HOWEVER, when I say exercise to help relieve adrenal fatigue, I don’t mean strenuous hour or two hour long workouts where you sweat like a pig & put a huge strain on your body. Exercise is a physical stressor & can tax your adrenal glands. This is why it’s crucial to focus on gentler activities, such as: walking outside, yoga, light biking or cycling, swimming, eccentrics, barre, etc. The key is to get your body moving, oxygen flowing & to release endorphins to help boost cognitive function & relieve stress or anxiety. Once you begin to feel better, you can slowly but surely begin reincorporating more strenuous exercise a few times a week. You have to build your way up & build your tolerance gradually! DON’T OVERDO IT. Listen to your body. Be patient with yourself & let your metabolic reserve rebuild itself.
TRY TO FALL INTO GOOD (OR BETTER) SLEEP HABITS
It’s important to fall into a good sleep cycle in order to allow your brain & adrenals to have time to recuperate overnight. I’m preaching to the choir here, but another thing we ALL underestimate is just how much sleep we need. It’s not a myth that we need 7-8 hours of sleep per night to replenish the cells & body and to keep our hormones in check.
The ideal situation? Get into a regular (ish) sleep & wake cycle. But, let’s be honest, that’s not necessarily possible for the average person in today’s day & age. So, settle for this: do your best to try to get at least 6-7 hours of sleep per night & work your way up to 7-8 hours. Try to wake up a bit earlier in the morning so that you don’t start your day off feeling stressed, frustrated or rushed. The way you wake up in the morning can actually set the tone for the way the rest of your day will go.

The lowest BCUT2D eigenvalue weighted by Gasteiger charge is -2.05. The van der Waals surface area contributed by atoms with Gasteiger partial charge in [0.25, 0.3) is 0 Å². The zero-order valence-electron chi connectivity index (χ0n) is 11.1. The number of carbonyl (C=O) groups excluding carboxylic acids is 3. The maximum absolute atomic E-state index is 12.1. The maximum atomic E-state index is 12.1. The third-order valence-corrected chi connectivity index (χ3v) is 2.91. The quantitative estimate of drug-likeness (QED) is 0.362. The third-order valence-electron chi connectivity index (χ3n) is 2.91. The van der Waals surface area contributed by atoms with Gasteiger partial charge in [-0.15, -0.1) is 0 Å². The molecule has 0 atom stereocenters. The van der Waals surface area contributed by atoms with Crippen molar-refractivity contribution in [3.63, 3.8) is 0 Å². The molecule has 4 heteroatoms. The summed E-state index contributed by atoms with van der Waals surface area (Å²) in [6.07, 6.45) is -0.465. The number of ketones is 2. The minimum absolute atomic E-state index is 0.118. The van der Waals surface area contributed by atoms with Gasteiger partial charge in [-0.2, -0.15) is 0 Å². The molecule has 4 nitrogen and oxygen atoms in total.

FIND WAYS TO COPE WITH YOUR STRESS THAT WORK
You can eat perfectly & still not feel your best if you’re not making a conscious effort to manage your stress. Find something, anything, whatever works for you, to distract yourself from your day-to-day stress & adopt strategies to bring mindfulness & dedicate some time to yourself everyday. Be aware of yourself, mind & body, and know when it’s time to defuse your stress levels & calm down, whether it be journaling, baths, self-care, face masks, manicures, adapting habits to relieve your stress, such as: running, writing, walking, exercise, seeing friends, outings, travelling, etc.
When I say time to yourself, I mean “self-care”, whatever it means to you. The goal is to take your being (or body) out of “fight or flight” or survival mode when the adrenal stress response system is over activated. This will help create a sense of inner safety that allows that alarm system to turn off. It’s your time to give yourself permission to pause & replenish your body, mind & spirit with relaxation!
AND LAST BUT NOT LEAST, LIKE WITH ANY HEALTHY LIFESTYLE CHANGE YOU ATTEMPT TO MAKE, BE PATIENT! It won’t happen overnight. But rest assured that if you stay committed & motivated, IT WILL HAPPEN.